What I’ve also found fascinating is how Otuzco/Pusunchás are from a sustainability standpoint. Some practices here are certainly more sustainable than what we do in the U.S. The majority of the food is produced locally. Laundry is done by hand and line-dried, using significantly less energy. 100% of the electricity comes from local hydropower fueled by glacial ice melt, according to Julio. On the other hand, some practices are visibly worse than in the U.S. Garbage disposal is pretty poor here, with trash lining the streets and gullies; plastic bags and packaging are ubiquitous, although the local grocery store does charge a fee for plastic bags (this is the only place that does this, however — local merchants/stalls can get away with not charging). What’s worse is that there doesn’t seem to be too much awareness about the litter problem. Single-use consumerism is progressing as it always has in other countries. The tap water system in Otuzco is also not super clean (we treat it with bleach before we drink it), and while rural areas like Pusunchás have electricity, many of these utilities are provided as a result of local government initiatives that are basically publicity stunts (i.e., building out infrastructure is seen as more of a photo opportunity for the administration instead of a provision of basic necessities). As a result, while Pusunchás had a water system several years ago which was built out by the government, it has since fallen into disrepair, and the government has failed to fix it, which is why we are building our project now. Interestingly enough, during the mayoral election for Otuzco last year (campaign signs are still left painted onto many houses around the city), candidates reached out to our group to see if they could “partner” with us, but this was apparently only their way of trying to use our EWB project to make themselves look good.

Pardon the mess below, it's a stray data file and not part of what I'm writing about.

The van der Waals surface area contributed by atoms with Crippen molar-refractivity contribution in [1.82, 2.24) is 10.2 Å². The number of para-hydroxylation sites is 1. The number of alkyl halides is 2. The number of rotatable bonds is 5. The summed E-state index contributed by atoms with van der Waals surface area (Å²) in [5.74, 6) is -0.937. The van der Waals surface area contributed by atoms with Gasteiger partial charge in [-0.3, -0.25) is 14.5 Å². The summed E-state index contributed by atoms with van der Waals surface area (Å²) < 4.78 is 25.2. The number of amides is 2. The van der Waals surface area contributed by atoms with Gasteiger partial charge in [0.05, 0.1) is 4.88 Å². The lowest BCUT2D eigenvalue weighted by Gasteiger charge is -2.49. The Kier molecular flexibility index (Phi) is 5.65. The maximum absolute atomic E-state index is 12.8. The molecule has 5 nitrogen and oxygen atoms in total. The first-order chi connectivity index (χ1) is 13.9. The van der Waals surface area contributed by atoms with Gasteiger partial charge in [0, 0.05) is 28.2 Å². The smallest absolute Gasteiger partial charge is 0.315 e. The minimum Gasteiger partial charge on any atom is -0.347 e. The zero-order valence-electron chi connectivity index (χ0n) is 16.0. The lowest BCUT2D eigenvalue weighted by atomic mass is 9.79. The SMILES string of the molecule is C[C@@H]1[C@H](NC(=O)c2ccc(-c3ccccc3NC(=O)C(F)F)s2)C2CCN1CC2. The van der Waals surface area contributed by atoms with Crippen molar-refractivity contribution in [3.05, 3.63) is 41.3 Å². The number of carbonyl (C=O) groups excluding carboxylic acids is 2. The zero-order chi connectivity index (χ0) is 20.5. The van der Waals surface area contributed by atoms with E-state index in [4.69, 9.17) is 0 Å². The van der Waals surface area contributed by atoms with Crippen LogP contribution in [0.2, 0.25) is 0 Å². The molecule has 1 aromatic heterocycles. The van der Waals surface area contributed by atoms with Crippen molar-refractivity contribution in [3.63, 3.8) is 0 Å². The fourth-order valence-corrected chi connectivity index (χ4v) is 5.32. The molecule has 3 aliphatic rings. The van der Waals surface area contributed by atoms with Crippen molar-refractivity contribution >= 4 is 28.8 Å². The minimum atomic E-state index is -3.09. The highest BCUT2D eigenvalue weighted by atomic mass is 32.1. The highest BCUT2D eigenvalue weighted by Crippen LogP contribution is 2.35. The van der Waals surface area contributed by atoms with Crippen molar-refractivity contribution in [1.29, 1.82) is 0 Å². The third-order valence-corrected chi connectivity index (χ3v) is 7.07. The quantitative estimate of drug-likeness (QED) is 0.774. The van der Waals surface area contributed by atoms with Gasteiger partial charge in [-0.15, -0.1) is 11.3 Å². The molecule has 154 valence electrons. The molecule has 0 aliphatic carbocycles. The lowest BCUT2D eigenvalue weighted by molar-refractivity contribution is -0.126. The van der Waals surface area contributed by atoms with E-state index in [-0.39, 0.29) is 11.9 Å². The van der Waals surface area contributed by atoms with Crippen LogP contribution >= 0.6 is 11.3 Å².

Trash piled up in the streets. At times, these heaps would be set on flames and left to burn.